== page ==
All birds must get rid of old worn feathers and grow new ones from time to time. This is done all at once (in a few weeks) and is called moulting. All male ducks that come from the Mallard (all domestic ducks except the Muscovy) go through two moults every year. They moult once after the mating season and grow feathers which look like the females. Then they grow new flight feathers and moult once again into their mating colours.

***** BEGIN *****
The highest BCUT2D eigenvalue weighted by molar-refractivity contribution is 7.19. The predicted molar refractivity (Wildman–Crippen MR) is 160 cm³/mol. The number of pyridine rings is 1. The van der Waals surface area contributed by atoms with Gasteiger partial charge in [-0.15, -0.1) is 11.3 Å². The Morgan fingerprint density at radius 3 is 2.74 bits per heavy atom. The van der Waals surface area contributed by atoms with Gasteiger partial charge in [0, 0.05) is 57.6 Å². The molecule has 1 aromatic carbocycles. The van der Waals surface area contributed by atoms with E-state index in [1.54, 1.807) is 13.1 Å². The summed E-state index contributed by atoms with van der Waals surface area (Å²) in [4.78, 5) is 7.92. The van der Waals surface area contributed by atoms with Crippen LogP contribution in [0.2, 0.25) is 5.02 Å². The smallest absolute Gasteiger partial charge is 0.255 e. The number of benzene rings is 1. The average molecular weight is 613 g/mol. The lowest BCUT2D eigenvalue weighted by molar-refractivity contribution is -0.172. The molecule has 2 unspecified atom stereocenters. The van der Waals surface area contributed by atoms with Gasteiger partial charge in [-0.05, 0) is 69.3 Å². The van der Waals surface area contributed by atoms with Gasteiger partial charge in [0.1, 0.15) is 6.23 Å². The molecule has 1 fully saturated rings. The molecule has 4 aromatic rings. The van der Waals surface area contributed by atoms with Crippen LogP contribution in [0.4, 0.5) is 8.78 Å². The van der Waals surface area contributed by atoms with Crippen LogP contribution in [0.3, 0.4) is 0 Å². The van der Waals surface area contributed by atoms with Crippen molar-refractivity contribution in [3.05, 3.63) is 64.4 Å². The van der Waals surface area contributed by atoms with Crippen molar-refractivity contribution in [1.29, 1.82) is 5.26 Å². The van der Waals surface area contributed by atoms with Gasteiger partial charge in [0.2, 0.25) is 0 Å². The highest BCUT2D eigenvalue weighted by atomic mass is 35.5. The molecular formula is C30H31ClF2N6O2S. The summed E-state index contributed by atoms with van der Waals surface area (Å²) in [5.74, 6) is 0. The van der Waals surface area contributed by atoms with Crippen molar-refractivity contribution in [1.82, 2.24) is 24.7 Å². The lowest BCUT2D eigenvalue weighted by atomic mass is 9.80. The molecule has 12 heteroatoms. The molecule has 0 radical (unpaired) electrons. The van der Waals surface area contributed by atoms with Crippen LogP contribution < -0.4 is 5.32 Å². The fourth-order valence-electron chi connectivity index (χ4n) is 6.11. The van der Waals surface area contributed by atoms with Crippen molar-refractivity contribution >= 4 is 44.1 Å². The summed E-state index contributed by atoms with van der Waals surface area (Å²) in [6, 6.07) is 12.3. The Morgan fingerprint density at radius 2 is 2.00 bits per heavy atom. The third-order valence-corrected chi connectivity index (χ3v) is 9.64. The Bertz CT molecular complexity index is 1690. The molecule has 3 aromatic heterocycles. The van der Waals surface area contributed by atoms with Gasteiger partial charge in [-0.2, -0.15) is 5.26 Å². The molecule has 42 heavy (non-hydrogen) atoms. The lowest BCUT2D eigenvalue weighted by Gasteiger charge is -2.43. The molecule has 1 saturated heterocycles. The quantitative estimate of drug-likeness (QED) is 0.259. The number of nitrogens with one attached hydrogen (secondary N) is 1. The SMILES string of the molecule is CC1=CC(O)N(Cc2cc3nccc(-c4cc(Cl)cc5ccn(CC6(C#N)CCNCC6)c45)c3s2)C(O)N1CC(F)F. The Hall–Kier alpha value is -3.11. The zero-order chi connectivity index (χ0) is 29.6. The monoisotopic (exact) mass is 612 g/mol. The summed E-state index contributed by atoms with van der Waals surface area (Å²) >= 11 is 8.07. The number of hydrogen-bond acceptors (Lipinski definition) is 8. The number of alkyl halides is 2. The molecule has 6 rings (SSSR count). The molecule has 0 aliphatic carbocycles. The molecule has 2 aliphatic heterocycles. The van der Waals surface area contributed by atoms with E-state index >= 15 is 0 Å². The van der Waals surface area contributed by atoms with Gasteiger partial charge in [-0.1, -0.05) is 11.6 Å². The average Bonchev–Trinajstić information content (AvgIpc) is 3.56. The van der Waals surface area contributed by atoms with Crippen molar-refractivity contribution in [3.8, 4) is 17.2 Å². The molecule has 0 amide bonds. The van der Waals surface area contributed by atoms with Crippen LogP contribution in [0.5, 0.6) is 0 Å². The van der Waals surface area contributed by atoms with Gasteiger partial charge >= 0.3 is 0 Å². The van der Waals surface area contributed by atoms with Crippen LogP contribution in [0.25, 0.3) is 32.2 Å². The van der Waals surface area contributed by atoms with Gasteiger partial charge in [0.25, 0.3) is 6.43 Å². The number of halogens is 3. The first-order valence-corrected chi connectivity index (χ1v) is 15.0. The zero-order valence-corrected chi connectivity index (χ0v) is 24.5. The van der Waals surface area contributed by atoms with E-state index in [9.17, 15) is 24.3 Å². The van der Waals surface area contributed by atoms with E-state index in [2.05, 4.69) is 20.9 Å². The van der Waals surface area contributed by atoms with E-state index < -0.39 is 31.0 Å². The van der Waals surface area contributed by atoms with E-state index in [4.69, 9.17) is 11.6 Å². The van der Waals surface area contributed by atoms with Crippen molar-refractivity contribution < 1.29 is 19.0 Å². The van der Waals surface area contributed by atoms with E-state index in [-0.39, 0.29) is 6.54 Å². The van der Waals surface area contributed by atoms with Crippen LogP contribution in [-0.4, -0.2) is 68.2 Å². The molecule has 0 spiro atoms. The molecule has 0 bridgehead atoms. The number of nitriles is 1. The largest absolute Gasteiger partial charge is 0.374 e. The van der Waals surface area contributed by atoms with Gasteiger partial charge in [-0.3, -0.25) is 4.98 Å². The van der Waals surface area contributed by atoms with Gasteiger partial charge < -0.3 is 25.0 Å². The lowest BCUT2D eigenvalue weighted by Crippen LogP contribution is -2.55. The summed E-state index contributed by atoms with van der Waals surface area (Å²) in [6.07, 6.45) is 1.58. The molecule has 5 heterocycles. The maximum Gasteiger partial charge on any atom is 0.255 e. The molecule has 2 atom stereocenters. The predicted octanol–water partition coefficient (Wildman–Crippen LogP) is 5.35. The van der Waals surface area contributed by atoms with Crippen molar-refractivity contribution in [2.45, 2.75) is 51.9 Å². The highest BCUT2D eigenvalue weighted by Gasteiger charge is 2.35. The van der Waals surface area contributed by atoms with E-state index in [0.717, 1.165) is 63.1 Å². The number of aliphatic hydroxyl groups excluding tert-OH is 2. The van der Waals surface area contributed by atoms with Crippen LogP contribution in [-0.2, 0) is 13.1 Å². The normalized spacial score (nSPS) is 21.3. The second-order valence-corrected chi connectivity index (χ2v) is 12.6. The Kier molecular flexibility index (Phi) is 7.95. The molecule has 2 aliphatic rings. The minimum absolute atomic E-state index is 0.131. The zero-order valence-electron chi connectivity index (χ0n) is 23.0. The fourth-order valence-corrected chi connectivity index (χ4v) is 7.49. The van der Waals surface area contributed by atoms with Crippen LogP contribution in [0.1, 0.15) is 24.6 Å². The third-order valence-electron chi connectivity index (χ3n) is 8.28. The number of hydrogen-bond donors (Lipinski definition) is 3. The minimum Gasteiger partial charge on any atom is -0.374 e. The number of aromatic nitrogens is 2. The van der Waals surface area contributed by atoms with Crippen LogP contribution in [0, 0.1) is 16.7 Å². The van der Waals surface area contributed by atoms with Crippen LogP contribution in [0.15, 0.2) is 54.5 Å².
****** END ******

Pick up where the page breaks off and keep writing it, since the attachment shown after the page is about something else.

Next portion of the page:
To moult is to shed the outer cover of the body. The stag beetle's larva has a hard shiny head which unlike its body is not elastic at all. So in order to grow it has to shed its outer cover. After each moult it gets bigger and fatter. By the time that it has moulted four times is the head is several times the size it was when it first came out of the egg and the body is the size of a person's thumb.
Moulting (or molting, see spelling differences) is the routine shedding of old feathers in birds, old hairs in mammals (see also coat (dog)), old skin in reptiles, and the entire exoskeleton in arthropods.